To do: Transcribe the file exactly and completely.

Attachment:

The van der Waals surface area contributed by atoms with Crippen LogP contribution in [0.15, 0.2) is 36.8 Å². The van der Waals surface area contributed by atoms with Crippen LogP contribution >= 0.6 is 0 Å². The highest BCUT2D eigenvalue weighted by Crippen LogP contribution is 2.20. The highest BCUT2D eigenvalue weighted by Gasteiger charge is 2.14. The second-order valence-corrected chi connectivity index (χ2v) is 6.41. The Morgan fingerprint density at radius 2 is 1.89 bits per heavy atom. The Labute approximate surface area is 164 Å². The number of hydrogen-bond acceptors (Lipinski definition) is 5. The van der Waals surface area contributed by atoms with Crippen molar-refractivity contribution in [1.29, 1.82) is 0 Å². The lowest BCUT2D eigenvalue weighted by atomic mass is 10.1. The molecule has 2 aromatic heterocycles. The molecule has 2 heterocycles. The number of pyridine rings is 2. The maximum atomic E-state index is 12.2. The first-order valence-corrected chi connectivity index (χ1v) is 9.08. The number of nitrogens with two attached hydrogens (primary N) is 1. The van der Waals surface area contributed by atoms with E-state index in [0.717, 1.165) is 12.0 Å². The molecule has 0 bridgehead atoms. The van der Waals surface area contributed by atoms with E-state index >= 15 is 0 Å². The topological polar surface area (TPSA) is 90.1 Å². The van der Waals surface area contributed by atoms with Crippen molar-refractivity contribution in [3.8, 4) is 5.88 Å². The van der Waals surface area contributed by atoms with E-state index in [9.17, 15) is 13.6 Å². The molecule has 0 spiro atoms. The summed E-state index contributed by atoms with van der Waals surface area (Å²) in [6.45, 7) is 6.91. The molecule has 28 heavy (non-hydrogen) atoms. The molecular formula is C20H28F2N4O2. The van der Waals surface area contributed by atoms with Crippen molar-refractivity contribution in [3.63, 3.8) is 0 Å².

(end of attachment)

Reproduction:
The van der Waals surface area contributed by atoms with Crippen LogP contribution in [0.15, 0.2) is 36.8 Å². The van der Waals surface area contributed by atoms with Crippen LogP contribution >= 0.6 is 0 Å². The highest BCUT2D eigenvalue weighted by Crippen LogP contribution is 2.20. The highest BCUT2D eigenvalue weighted by Gasteiger charge is 2.14. The second-order valence-corrected chi connectivity index (χ2v) is 6.41. The Morgan fingerprint density at radius 2 is 1.89 bits per heavy atom. The Labute approximate surface area is 164 Å². The number of hydrogen-bond acceptors (Lipinski definition) is 5. The van der Waals surface area contributed by atoms with Crippen molar-refractivity contribution in [1.29, 1.82) is 0 Å². The lowest BCUT2D eigenvalue weighted by atomic mass is 10.1. The molecule has 2 aromatic heterocycles. The molecule has 2 heterocycles. The number of pyridine rings is 2. The maximum atomic E-state index is 12.2. The first-order valence-corrected chi connectivity index (χ1v) is 9.08. The number of nitrogens with two attached hydrogens (primary N) is 1. The van der Waals surface area contributed by atoms with E-state index in [0.717, 1.165) is 12.0 Å². The molecule has 0 bridgehead atoms. The van der Waals surface area contributed by atoms with E-state index >= 15 is 0 Å². The topological polar surface area (TPSA) is 90.1 Å². The van der Waals surface area contributed by atoms with Crippen molar-refractivity contribution in [3.8, 4) is 5.88 Å². The van der Waals surface area contributed by atoms with E-state index in [9.17, 15) is 13.6 Å². The molecule has 0 spiro atoms. The summed E-state index contributed by atoms with van der Waals surface area (Å²) in [6.45, 7) is 6.91. The molecule has 28 heavy (non-hydrogen) atoms. The molecular formula is C20H28F2N4O2. The van der Waals surface area contributed by atoms with Crippen molar-refractivity contribution in [3.63, 3.8) is 0 Å².